Extending Learning Time for Disadvantaged Students - Volume 2 Profiles of Promising Practices 1995

A r c h i v e d  I n f o r m a t i o n

UNITED STATES DEPARTMENT OF EDUCATION
The Secretary

August 10, 1995

Dear Fellow Educators:

Children who attend high-poverty schools often lack opportunities outside of school to extend their learning. It is time to make dramatic improvements in our nation's poorest schools, and the Title I program, the federal government's largest elementary and secondary school program, has been totally redesigned so it can contribute to this effort in new ways. Recognizing that students spend only a small part of their day in school, Title I encourages greater and more productive use of time outside the classroom. Title I, working in tandem with principals, teachers, school district and community leaders, and parents, can contribute to enhancing learning outside of the traditional school day, week or year.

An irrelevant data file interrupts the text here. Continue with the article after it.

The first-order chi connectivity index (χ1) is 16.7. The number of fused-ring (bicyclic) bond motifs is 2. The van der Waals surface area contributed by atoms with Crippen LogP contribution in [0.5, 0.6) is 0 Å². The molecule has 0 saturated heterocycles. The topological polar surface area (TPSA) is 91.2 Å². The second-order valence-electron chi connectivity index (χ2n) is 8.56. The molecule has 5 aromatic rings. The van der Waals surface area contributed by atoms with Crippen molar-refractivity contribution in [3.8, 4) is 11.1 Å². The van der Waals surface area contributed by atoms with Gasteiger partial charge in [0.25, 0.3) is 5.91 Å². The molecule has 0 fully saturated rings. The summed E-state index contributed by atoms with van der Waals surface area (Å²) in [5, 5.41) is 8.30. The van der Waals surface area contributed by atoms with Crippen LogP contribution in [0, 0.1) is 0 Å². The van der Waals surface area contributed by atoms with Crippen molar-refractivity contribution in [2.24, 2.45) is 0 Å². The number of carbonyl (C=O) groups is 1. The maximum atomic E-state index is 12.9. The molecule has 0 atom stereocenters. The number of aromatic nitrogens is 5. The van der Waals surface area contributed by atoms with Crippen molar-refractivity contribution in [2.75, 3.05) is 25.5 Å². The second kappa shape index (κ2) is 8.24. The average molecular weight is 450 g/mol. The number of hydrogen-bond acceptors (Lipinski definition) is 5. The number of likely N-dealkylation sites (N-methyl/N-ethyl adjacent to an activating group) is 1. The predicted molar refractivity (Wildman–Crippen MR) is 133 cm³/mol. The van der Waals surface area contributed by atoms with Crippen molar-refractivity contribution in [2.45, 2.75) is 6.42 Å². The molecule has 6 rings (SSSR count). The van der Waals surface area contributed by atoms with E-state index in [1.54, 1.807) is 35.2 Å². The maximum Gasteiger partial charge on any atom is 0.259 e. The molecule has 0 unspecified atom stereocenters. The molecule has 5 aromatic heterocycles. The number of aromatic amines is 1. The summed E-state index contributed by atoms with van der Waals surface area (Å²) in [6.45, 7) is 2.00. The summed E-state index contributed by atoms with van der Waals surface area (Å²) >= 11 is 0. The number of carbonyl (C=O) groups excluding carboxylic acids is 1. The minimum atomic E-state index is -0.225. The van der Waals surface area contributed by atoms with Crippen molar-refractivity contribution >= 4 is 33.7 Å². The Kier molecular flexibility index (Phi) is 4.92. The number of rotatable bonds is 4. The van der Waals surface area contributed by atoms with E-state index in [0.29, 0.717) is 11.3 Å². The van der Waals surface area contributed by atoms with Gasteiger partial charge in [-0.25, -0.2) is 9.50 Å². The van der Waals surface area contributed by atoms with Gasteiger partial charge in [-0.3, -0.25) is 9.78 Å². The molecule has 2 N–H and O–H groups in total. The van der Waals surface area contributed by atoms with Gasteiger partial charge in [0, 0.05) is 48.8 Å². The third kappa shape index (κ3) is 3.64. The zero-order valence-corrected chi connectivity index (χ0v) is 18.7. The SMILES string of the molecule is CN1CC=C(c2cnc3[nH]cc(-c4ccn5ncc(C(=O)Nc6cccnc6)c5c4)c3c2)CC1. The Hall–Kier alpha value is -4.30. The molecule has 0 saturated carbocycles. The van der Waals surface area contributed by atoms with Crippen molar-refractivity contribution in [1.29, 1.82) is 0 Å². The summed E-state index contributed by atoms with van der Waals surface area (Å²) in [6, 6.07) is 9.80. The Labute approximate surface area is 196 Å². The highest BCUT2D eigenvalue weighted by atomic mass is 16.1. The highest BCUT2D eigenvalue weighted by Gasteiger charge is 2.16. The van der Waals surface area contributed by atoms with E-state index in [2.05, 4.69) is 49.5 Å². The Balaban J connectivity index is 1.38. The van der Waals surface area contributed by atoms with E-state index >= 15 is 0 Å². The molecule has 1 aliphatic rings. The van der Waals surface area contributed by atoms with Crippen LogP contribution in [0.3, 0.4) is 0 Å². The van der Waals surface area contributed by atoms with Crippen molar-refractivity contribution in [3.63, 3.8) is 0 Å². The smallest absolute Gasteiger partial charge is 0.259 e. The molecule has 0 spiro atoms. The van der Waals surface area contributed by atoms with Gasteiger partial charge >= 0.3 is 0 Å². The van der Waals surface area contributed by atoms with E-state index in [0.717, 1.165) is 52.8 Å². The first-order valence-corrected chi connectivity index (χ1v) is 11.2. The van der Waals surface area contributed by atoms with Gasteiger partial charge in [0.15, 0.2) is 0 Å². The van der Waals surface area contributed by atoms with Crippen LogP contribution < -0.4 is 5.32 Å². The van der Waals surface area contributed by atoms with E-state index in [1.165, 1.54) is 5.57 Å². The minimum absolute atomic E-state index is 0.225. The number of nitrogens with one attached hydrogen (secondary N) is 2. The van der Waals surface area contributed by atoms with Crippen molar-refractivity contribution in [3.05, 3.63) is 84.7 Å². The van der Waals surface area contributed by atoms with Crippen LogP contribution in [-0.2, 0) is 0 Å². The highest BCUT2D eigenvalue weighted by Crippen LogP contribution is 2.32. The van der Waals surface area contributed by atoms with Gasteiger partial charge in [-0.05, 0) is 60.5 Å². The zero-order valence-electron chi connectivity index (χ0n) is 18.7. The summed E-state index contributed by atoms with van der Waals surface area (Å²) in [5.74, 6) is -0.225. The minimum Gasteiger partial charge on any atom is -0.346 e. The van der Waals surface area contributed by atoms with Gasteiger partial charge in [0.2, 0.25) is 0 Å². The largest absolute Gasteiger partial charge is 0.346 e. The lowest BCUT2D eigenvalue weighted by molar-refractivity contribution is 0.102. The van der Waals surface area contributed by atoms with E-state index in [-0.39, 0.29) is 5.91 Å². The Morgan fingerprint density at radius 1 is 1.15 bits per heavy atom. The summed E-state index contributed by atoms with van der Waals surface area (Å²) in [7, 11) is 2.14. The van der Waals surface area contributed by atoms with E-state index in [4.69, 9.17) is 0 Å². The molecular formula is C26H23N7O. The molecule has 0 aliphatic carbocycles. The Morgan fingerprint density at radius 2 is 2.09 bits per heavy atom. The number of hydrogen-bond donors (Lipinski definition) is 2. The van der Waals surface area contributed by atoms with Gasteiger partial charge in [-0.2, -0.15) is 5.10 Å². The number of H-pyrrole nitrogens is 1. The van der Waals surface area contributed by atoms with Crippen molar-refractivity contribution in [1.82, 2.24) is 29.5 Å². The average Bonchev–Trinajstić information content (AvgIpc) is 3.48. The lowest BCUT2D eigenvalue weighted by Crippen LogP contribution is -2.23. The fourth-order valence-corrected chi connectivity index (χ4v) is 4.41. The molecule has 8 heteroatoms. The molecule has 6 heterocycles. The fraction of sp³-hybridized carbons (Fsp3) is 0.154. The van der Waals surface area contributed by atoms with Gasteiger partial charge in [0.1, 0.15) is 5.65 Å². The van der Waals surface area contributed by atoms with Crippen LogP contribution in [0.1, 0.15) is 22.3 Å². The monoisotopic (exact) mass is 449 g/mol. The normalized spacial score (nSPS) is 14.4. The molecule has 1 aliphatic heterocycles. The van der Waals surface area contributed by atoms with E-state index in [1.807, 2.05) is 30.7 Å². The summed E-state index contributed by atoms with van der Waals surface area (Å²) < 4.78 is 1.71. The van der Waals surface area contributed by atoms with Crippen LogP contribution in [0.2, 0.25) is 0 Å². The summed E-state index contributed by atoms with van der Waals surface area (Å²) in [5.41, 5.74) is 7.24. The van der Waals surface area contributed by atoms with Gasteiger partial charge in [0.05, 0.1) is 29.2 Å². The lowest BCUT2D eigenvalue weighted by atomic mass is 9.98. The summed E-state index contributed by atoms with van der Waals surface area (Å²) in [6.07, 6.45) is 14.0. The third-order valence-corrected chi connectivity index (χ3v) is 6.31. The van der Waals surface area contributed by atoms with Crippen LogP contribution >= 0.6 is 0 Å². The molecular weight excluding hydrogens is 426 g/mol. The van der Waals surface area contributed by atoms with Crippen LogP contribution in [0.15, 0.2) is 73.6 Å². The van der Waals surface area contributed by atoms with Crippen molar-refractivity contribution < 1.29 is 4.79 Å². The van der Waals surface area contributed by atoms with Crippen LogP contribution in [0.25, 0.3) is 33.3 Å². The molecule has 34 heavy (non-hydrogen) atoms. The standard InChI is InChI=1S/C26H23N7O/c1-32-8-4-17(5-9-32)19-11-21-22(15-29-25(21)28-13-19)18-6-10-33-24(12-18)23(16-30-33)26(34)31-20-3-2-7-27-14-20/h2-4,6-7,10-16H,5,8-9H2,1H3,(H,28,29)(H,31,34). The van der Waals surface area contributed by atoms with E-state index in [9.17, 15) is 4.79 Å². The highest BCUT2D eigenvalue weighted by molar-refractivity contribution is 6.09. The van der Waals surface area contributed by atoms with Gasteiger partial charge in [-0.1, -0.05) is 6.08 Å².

Extending Learning Time for Disadvantaged Students: An Idea Book, one in a series the Department will issue, suggests numerous ways to extend learning time using available community resources. This idea book describes approaches that rely on a broad definition of learning time that includes traditional classroom instruction, community service, and extracurricular and resources activities. It is intended to serve as a resource for practitioners, policymakers and parents to use the new opportunities of improved federal education legislation to strengthen and expand local improvement efforts.

We encourage you to draw on the guidance in this idea book and the successes of the profiled schools to improve your schools, to help all children lean more, and to work hard toward higher standards.

Yours sincerely,

Richard W. Riley

400 MARYLAND AVE., S.W. WASHINGTON, D.C., 20202-0100

Our mission is to ensure equal access to education and to promote educational excellence throughout the Nation.


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